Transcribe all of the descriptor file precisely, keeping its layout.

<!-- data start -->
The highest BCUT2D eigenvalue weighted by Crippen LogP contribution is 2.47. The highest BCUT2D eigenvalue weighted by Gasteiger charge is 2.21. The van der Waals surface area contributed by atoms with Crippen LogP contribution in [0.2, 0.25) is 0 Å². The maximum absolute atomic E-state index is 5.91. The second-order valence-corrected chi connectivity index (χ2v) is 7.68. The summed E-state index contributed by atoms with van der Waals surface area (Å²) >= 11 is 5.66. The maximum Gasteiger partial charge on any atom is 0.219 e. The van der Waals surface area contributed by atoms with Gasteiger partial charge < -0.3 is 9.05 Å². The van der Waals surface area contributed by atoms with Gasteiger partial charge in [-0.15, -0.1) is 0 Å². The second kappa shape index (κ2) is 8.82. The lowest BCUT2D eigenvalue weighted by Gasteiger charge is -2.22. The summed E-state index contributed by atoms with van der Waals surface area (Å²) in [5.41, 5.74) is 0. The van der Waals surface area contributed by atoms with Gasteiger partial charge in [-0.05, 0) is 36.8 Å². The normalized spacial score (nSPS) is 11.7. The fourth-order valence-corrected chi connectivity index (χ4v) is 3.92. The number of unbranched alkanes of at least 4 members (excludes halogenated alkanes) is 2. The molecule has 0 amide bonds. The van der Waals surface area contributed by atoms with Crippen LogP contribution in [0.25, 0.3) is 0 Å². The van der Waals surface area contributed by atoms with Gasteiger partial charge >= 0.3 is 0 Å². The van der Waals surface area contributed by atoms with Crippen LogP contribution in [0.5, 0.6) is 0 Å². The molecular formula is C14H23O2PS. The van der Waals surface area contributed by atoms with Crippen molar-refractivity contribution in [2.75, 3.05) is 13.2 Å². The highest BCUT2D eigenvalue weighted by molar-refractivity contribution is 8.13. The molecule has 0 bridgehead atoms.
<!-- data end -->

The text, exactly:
The highest BCUT2D eigenvalue weighted by Crippen LogP contribution is 2.47. The highest BCUT2D eigenvalue weighted by Gasteiger charge is 2.21. The van der Waals surface area contributed by atoms with Crippen LogP contribution in [0.2, 0.25) is 0 Å². The maximum absolute atomic E-state index is 5.91. The second-order valence-corrected chi connectivity index (χ2v) is 7.68. The summed E-state index contributed by atoms with van der Waals surface area (Å²) >= 11 is 5.66. The maximum Gasteiger partial charge on any atom is 0.219 e. The van der Waals surface area contributed by atoms with Gasteiger partial charge < -0.3 is 9.05 Å². The van der Waals surface area contributed by atoms with Gasteiger partial charge in [-0.15, -0.1) is 0 Å². The second kappa shape index (κ2) is 8.82. The lowest BCUT2D eigenvalue weighted by Gasteiger charge is -2.22. The summed E-state index contributed by atoms with van der Waals surface area (Å²) in [5.41, 5.74) is 0. The van der Waals surface area contributed by atoms with Gasteiger partial charge in [-0.05, 0) is 36.8 Å². The normalized spacial score (nSPS) is 11.7. The fourth-order valence-corrected chi connectivity index (χ4v) is 3.92. The number of unbranched alkanes of at least 4 members (excludes halogenated alkanes) is 2. The molecule has 0 amide bonds. The van der Waals surface area contributed by atoms with Crippen LogP contribution in [0.25, 0.3) is 0 Å². The van der Waals surface area contributed by atoms with Gasteiger partial charge >= 0.3 is 0 Å². The van der Waals surface area contributed by atoms with Crippen LogP contribution in [0.5, 0.6) is 0 Å². The molecular formula is C14H23O2PS. The van der Waals surface area contributed by atoms with Crippen molar-refractivity contribution in [2.75, 3.05) is 13.2 Å². The highest BCUT2D eigenvalue weighted by molar-refractivity contribution is 8.13. The molecule has 0 bridgehead atoms.